This fun tag has been doing the rounds lately – it started on Book Tube, but Dr Laura Tisdall and Bookish Beck have recently taken part and I’ve finally given in to have a go myself. (Actually it means I can put off writing a review – I’ve got reviewer’s block at the moment – so a fun post will fill the void I hope). Goodreads lists the 200 most popular books of any given year. Skim through and see how many you’ve read from the list and discuss whichever ones you like.
1. Choose a year and say why.
I chose 1979. This was my first/second year at uni – Imperial College in London to study Materials Science. And, with no disrespect intended, this was where I fell in with a group of lovely geeky types in the Wargames Society. Although I’d been devouring science fiction for several years, playing Dungeons & Dragons got me onto a huge fantasy kick. 1979 was shortly after Forbidden Planet opened it’s first London shop – then in Denmark Street, (now much bigger in Shaftesbury Ave) and you couldn’t keep me and my boyfriend out of there, (or the original Games Workshop shop in Ravenscourt Park near Hammersmith). With access to US editions, I read little other than SF&F that year, so I was keen to see how many books featured in the Goodreads list.
2. Which books published in that year have you read [or if none, heard of]?
My list isn’t that long – but I’ll split it into books I read then – that year or while still at uni, and books I’ve read since.
- The Hitch-Hiker’s Guide to the Galaxy by Douglas Adams – the first part of the trilogy in 5 parts. It was ground-breaking and Slartiblartfast ruled.
- The Fountains of Paradise by Arthur C Clarke in which he proposed an elevator from Earth into orbit.
- The Source of Magic (Xanth 2) by Piers Anthony – I cringe now, but back then I adored everything Piers Anthony wrote, and this fantasy series which began with A Spell for Chameleon in 1977 is still going and into 40+ volumes! It was pun-laden fantasy that got cheesier and cheesier with every volume, but the first half dozen or so where less in thrall to the puns and had a half decent plot as well as being entertaining. I took to Anthony’s world of Xanth in a way that I never managed with Pratchett’s Ankh Morpork.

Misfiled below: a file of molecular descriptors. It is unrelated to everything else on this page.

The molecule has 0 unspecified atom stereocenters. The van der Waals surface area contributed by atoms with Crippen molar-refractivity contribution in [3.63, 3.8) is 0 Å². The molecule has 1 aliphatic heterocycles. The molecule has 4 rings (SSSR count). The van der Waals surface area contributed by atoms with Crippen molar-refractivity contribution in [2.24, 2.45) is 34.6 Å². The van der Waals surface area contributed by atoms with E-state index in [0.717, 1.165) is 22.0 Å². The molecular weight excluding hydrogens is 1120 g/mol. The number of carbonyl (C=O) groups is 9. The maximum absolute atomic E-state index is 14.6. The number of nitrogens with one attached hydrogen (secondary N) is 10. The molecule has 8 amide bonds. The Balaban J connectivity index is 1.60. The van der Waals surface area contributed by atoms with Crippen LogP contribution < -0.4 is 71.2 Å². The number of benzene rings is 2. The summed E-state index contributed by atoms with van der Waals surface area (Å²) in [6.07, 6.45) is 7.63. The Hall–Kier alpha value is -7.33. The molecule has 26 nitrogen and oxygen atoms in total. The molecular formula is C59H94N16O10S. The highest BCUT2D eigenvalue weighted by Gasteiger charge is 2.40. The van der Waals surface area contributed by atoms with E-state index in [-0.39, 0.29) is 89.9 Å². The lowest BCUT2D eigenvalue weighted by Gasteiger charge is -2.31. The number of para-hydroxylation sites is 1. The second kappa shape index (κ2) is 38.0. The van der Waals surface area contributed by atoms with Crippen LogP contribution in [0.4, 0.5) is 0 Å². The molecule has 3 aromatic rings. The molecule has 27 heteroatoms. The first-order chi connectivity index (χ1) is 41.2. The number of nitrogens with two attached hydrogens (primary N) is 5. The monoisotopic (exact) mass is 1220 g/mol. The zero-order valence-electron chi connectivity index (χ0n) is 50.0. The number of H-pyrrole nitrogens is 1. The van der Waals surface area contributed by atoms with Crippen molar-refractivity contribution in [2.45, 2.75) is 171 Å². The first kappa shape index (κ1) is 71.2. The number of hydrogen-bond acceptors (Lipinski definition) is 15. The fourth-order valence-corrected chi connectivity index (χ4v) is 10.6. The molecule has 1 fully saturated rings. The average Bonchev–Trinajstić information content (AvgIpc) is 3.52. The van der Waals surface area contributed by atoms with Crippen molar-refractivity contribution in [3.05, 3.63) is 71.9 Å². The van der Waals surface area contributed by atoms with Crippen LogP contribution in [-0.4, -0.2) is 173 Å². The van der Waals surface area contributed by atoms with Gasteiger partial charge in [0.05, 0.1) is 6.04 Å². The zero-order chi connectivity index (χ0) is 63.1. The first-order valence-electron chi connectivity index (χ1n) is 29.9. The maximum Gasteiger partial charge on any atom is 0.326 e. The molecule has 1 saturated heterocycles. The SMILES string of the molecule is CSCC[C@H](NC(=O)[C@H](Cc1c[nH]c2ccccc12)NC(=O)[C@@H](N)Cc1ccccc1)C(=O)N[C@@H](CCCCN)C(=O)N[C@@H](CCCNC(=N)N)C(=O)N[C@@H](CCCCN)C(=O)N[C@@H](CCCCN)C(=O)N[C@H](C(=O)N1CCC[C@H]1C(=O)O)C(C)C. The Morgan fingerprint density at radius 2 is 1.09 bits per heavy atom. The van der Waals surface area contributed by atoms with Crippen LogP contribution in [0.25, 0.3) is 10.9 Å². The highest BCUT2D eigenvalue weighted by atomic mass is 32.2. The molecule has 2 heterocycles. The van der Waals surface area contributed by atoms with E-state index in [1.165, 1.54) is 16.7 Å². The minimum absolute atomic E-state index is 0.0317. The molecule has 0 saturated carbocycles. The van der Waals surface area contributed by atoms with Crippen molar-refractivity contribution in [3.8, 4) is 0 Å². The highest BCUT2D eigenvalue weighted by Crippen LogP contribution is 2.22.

- Castle Roogna (Xanth 3) by Piers Anthony – two in one year!Lord Valentine’s Castle by Robert Silverberg – Silverberg is one of those prolific yet reliable authors, and this, the first of his novels set on the world of Majipoor blended SF& F really well. I remember loving most of what I read of him.
- Thieves World edited by Robert Lynn Asprin – This was the first in a series of short story anthologies all set in the same world. Contributors included Marian Zimmer Bradley, Poul Anderson, John Brunner. It, and the sequels were great fun.
- and two non SF&F titles: Tales of the Unexpected by Roald Dahl – I probably read these after the TV series, but it was around then. Wonderful.
- The Wilt Alternative by Tom Sharpe. One of the few non-SF&F books I read then. Can’t remember how I found Tom Sharpe, but I loved everything by him. This was the sequel to Wilt, which introduced us to Henry Wilt, mild-mannered and henpecked college lecturer. Hilarious if I remember.
- Gödel, Escher, Bach by Douglas Hofstadter. I loved this but have forgotten most of it, apart from remembering that somewhere it includes a translation of Jabberwocky into French and German. The latter went, ” Es brillig war. Die schlichte Toven Wirrten und wimmelten in Waben; …”
- The Bloody Chamber by Angela Carter. Wonderful and subversive versions of old fairy tales.
- The Right Stuff by Tom Wolff – Sheer perfection in Wolff’s story of the beginnings of the Space Race.
- Smiley’s People by John Le Carré – What George Smiley did next. Subtle and wonderful.
3. Are there any books published in that year that sound interesting, and would you read them now?
Of course there are! Here are a few…
- Flowers in the Attic by V C Andrews – I never read this when everyone else did – should I bother now?
- Kindred by Octavia Butler. I’ve only read one Butler, but should read more.
- The Executioner’s Song by Norman Mailer.
- So Long, See you Tomorrow by William Maxwell – on the shelves.
- Offshore by Penelope Fitzgerald – also on the shelves.
- The Dog of the South by Charles Portis – he of True Grit.
There were two more questions, (Most obscure-sounding book, and strangest book cover), but I shall leave those.